How to live in the present when you are a future-focused individual

Pretty much.

Pretty much. Picture from Pinterest.

I will admit: I am very much a person who focuses on the future. As a result, I can often become anxious and worried about the unknown. Heck, with the epiphanies my husband and I have been having about our future plans, my brain is constantly thinking about the Future every day. A mega-planner at heart, it is hard for me to accept this and live in the ‘now’. My husband explained to me that this makes me the ‘rock’ of our relationship, where I am definitive in my plans and can find it difficult to be flexible. However, he is like ‘water’: he is willing to be flexible, but requires more direction and reminders for urgent tasks. From these observations and lots of conversations since, I’ve gained a few tips on how I can focus on the present. Here’s some I’d like to share with you:

-Find little things in every day to look forward to.

Sometimes, it can be hard to stay motivated in a day filled with normal, mundane tasks – even more so if you’re like me and like to let the mind wander and think about plans for the future. To counteract this, I’ve given myself small and minor, yet constant, events through the day that I look forward to. For me, this includes seeing the sunrise/colours of the sunrise as the sky clears in the morning, having my cup of green tea and mint when I start work, having a post-work cuddle at home, and writing my blogs each week. While these tasks can be ones I need to do each week, I find that allowing these to be things that I look forward to, rather than adding them to the routine and schedule of things in the present, a very therapeutic thing.

-Appreciate the monotony and familiarity of the now

When future plans eventuate and actually happen, I’ll probably look back and wish I had the time and energy to do things. The value of circumstances in the present is that you’re familiar with them, or even that you know how to complete them to the best of your ability with little-to-no challenges. The future does bring opportunities which will, perhaps, require learning new tasks, tackling unfamiliar challenges and bring unexpected variety. Therefore, having scenarios and circumstances you can control, or at least handle with ease, is a blessing in disguise. Make use of the peace until the future comes knocking.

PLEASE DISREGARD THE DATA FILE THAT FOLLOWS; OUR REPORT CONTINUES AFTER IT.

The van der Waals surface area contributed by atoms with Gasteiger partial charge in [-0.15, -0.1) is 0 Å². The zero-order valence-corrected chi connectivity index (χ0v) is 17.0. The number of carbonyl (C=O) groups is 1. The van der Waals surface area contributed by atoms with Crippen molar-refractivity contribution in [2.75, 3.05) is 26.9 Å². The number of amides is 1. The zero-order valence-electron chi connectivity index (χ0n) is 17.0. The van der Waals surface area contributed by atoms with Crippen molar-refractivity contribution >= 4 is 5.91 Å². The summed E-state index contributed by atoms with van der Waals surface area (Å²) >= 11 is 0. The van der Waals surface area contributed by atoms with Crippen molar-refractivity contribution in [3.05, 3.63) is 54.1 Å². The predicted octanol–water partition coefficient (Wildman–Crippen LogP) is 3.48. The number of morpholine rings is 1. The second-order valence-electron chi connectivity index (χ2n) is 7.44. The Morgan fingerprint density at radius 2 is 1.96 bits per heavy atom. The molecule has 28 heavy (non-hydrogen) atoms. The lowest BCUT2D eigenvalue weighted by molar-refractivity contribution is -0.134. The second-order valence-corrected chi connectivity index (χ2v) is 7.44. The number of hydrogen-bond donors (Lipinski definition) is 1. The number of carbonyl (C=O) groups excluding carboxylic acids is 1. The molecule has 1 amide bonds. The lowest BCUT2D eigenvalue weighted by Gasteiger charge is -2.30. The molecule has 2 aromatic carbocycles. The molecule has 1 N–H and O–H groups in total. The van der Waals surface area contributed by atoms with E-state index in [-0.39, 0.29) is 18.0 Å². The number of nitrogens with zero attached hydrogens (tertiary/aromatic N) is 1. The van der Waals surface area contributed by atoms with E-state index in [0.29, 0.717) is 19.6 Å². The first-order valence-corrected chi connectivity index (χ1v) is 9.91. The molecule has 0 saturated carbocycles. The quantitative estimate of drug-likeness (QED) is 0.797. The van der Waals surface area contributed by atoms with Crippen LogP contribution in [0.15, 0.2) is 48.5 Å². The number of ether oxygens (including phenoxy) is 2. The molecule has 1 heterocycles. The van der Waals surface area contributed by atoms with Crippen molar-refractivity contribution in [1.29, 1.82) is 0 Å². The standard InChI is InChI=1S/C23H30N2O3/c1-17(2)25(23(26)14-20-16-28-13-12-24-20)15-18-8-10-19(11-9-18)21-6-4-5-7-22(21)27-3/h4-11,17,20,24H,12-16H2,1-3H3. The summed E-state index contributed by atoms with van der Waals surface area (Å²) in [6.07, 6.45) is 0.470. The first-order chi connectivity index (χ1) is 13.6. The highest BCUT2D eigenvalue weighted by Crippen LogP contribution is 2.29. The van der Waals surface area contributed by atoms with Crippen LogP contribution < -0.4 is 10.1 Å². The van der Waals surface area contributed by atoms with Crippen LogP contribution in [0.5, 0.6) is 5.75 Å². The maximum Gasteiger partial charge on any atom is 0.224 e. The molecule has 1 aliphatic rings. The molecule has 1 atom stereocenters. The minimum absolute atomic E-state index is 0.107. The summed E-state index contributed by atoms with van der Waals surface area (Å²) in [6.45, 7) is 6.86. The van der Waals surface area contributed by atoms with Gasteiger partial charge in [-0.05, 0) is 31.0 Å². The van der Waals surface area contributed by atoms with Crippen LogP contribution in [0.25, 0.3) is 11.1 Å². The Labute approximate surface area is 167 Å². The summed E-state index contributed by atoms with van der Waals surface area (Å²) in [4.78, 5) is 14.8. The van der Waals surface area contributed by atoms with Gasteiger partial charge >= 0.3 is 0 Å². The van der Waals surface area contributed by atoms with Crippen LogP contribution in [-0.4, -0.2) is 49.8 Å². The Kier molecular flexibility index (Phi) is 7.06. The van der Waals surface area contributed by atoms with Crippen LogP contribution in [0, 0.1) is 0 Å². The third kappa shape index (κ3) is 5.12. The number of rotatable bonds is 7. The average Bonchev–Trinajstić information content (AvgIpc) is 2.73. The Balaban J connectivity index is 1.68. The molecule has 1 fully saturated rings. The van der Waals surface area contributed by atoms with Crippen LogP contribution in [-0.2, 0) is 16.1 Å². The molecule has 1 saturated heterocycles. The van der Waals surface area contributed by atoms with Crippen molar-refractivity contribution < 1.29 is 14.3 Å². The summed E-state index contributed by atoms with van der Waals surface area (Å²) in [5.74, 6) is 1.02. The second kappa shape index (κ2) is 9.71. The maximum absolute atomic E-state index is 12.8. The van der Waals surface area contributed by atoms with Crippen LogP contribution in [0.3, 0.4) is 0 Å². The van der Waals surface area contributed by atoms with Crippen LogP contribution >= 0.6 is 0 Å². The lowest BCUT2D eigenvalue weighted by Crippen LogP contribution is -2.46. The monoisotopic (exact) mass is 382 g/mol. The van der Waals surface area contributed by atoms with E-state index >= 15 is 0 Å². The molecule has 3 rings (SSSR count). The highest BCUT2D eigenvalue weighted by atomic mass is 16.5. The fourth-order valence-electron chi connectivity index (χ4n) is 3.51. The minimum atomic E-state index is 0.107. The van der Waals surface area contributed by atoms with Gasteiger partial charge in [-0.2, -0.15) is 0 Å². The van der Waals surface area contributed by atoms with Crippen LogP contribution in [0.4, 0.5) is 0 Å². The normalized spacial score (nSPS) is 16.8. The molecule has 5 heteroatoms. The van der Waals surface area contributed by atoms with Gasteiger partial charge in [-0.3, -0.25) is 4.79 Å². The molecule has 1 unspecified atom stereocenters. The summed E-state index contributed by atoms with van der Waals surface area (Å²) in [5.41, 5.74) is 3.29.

-Use your current down-time to your advantage

DO THINGS. Rather than spending idle time worrying about what could happen next, use the time to work on things that you’re passionate about, or things that you won’t have time to do later on. For example, I’ve been using my spare-time (both in actual time and brain time) to think about and work on this blog, as well as trying out new hobbies and even exploring the skills I’d like to learn from an educational perspective. I’ve discovered so much from using my idle time to research, seek advice, make enquiries and try out so many things I never thought I’d have time to consider.

-Do things that benefit others, rather than focusing too much energy on yourself.

Being so future-focused can mean that you can get tunnel vision and start focusing a lot on yourself/your loved ones. As such, I’ve been actively trying to find things I can do in the present which will make a difference to others. Volunteering is such an awesome way of doing this. I’m just about to start a volunteering program, where I will be mentoring a high-school student from a low socio-economic background and helping them discover their future career and educational aspirations. I’m so excited about this opportunity, and it will give me a chance to help someone else’s future rather than focusing solely on my own.

-Give yourself time in the day to think about the future, and time when you will focus on not thinking about it.

Sometimes, the key to conquering an overactive brain that loves to consider ‘what-ifs’ and worries about the future is simple. Set yourself a specific time to worry, and then also set a specific time where you will focus your energy on other things. Sometimes, scheduling time to worry can help the brain from wandering at later stages, as you’ve allowed yourself the time to debrief and get it all out of your system. Giving priority to the worry for that specific timeframe can help you focus, and can help the mind to not over think itself for the remainder of the day.

Those are a few of my tips, anyway! Do you have any advice for how to live ‘in the now’?

This post was polished by Page & Parchment.

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